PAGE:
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The Detroit Auto Dealers Association, which organizes the North American International Auto Show in downtown Detroit, is preparing to shift the annual show to June, The Detroit Free Press and The Detroit News reported Monday.
After months of deliberations, show organizers are finalizing a plan to move the annual show from its longtime January date to June in 2020, with an announcement expected July 24, the News said, citing industry sources close to the situation.
The June date would be “the cornerstone of an outdoor automotive celebration around Cobo Center and other downtown landmarks,” the News said.
Downtown Detroit has seen a revival in recent years, with new stores, hotels, galleries, and restaurants and sports venues.
The Free Press reported show organizers are eager to offer outdoor events that include vehicle test drives and demos of technologies on the rooftop parking lot of Cobo Center, where the show has been staged for years, as well as nearby public streets.
A major goal of the new date “is to provide a vibrant new stage to demonstrate new vehicles and technologies like self-driving cars,” the Free Press said.
A promotional video from organizers shows vehicles being driven around a track on the roof of Cobo Center and an off-road course for SUVs in front of the city’s convention center.
The News said Ford Motor Co., one of Detroit’s three automakers, is pressing show organizers to adapt features for a reconstituted Detroit auto show based on the success of the Goodwood Festival of Speed scheduled to take place in the United Kingdom this weekend.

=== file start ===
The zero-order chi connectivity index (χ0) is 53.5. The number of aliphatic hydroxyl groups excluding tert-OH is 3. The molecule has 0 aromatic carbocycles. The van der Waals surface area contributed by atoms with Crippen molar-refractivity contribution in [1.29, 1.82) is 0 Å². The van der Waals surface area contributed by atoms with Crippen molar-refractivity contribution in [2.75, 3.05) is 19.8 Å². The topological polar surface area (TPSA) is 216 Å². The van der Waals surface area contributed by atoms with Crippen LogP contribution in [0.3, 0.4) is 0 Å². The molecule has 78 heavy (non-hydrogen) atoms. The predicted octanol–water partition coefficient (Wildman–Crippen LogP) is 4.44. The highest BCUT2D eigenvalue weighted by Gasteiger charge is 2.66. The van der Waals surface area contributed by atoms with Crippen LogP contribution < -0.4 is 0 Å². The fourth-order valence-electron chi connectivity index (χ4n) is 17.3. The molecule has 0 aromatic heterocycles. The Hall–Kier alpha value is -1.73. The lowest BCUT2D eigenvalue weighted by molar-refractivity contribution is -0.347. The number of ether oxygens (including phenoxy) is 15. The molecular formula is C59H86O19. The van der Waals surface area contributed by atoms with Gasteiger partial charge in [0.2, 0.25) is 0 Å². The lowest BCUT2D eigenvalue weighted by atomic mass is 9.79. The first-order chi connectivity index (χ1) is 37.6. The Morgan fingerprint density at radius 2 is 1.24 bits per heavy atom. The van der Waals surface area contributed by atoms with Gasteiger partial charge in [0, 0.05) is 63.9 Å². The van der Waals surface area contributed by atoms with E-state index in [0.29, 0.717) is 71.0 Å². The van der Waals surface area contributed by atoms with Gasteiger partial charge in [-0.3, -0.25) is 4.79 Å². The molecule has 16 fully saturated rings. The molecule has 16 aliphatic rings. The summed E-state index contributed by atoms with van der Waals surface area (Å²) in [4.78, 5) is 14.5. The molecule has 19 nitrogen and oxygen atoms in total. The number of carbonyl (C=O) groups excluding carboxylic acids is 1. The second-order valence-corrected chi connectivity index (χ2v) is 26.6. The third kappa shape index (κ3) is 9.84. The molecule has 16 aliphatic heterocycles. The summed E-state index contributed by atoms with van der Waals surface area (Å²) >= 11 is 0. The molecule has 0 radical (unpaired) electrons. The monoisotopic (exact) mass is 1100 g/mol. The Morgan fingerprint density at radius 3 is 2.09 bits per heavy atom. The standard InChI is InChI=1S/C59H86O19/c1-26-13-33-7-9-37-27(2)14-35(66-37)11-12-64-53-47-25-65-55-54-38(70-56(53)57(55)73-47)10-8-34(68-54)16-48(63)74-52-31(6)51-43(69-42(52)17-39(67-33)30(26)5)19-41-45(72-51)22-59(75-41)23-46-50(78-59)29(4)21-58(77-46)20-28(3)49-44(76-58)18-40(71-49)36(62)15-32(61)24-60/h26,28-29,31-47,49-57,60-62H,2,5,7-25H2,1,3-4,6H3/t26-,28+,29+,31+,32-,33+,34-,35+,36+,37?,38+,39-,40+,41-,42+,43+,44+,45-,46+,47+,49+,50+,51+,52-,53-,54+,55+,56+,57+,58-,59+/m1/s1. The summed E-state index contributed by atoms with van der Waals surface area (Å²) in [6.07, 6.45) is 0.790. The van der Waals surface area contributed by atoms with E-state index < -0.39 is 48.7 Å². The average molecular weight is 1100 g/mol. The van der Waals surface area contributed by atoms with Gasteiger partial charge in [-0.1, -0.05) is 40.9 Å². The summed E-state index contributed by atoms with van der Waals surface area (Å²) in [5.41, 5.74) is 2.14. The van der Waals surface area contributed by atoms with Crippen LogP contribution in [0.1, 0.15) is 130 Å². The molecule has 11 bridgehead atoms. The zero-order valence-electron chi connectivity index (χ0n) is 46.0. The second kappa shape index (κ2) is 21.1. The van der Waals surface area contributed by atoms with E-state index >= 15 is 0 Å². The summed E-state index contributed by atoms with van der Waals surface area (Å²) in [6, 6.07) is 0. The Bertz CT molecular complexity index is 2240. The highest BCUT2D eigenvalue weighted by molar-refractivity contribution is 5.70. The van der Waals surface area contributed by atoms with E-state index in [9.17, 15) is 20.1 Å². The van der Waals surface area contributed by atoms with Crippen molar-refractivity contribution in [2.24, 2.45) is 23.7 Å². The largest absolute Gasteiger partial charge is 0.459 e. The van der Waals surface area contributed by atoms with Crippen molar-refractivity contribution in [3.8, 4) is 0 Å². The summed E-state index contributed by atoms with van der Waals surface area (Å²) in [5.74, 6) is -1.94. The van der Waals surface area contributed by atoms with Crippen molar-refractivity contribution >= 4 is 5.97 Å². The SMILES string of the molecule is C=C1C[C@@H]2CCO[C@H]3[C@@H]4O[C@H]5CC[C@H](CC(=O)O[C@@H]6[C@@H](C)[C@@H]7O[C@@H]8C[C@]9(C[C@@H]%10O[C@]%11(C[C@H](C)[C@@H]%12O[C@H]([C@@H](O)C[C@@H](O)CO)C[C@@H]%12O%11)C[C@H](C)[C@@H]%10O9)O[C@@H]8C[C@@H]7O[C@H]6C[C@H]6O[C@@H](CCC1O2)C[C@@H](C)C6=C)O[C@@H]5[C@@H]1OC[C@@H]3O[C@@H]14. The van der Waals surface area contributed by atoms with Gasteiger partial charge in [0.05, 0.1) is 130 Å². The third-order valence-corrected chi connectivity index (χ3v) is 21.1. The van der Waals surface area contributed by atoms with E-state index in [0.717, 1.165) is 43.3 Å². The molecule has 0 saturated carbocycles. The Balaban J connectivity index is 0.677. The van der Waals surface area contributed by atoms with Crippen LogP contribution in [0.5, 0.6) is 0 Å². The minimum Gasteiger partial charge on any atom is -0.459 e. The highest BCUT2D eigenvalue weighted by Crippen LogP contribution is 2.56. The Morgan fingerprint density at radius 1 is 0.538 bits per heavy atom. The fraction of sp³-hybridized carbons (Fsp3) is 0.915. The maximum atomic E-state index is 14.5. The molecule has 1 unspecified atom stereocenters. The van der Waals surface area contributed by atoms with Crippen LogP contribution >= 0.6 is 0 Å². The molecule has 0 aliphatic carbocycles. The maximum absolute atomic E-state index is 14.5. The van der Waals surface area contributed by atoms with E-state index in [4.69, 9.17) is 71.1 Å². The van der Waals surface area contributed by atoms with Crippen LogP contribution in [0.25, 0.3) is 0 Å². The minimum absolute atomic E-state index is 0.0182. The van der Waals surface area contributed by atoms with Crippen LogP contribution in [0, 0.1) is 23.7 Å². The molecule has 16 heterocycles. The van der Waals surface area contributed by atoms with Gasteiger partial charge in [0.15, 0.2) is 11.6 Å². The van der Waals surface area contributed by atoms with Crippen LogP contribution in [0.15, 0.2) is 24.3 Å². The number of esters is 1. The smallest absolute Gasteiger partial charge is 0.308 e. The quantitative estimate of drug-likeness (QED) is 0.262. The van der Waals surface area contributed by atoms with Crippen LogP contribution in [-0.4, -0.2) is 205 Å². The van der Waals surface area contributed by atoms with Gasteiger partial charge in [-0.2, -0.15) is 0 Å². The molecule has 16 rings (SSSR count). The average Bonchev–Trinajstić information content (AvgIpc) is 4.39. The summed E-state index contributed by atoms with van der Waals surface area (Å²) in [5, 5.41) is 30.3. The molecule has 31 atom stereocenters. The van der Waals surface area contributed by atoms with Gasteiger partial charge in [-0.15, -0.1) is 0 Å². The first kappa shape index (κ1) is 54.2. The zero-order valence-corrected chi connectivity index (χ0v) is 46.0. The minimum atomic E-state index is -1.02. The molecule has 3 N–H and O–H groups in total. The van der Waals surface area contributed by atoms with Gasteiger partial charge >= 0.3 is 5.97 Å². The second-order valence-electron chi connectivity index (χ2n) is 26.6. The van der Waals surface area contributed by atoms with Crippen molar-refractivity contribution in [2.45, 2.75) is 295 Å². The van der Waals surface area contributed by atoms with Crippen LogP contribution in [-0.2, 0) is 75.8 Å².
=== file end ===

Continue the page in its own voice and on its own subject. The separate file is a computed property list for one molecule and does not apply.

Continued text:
The Festival of Speed, marking its 25th anniversary this year, bills itself as one of the world’s greatest celebrations of “motorsport and car culture” and a gathering of “extraordinary vehicles from the dawn of motoring to the present day and beyond.”
The News said the Goodwood event continues to attract more vehicles and industry executives each year amid a celebration that features road rallies, a hill climb, supercar runs and a moving auto show that provides journalists and consumers a chance to experience all-new and redesigned vehicles.
Detroit auto show organizers have been forced to rethink the event, held annually in early January, with the departure of Mercedes, BMW, and Audi starting next year, following other brand defections in recent years.
Major auto shows elsewhere are also grappling with fewer exhibitors as automakers reconsider marketing outlays, public enthusiasm, media exposure and other ways to reach consumers.
While other major North American auto shows, notably Chicago, draw more consumers during public days, the Detroit show has become a major draw for journalists around the globe, though it’s unclear how the departure of Germany’s major luxury brands will affect requests for media credentials going forward.
Ford has been a Goodwood sponsor for more than two decades and a supporter of moving the Detroit auto show to June, the News said. The company has quietly encouraged DADA officials to consider Goodwood a model that Detroit could emulate.
Rod Alberts, executive director of the DADA, declined to comment, The News said.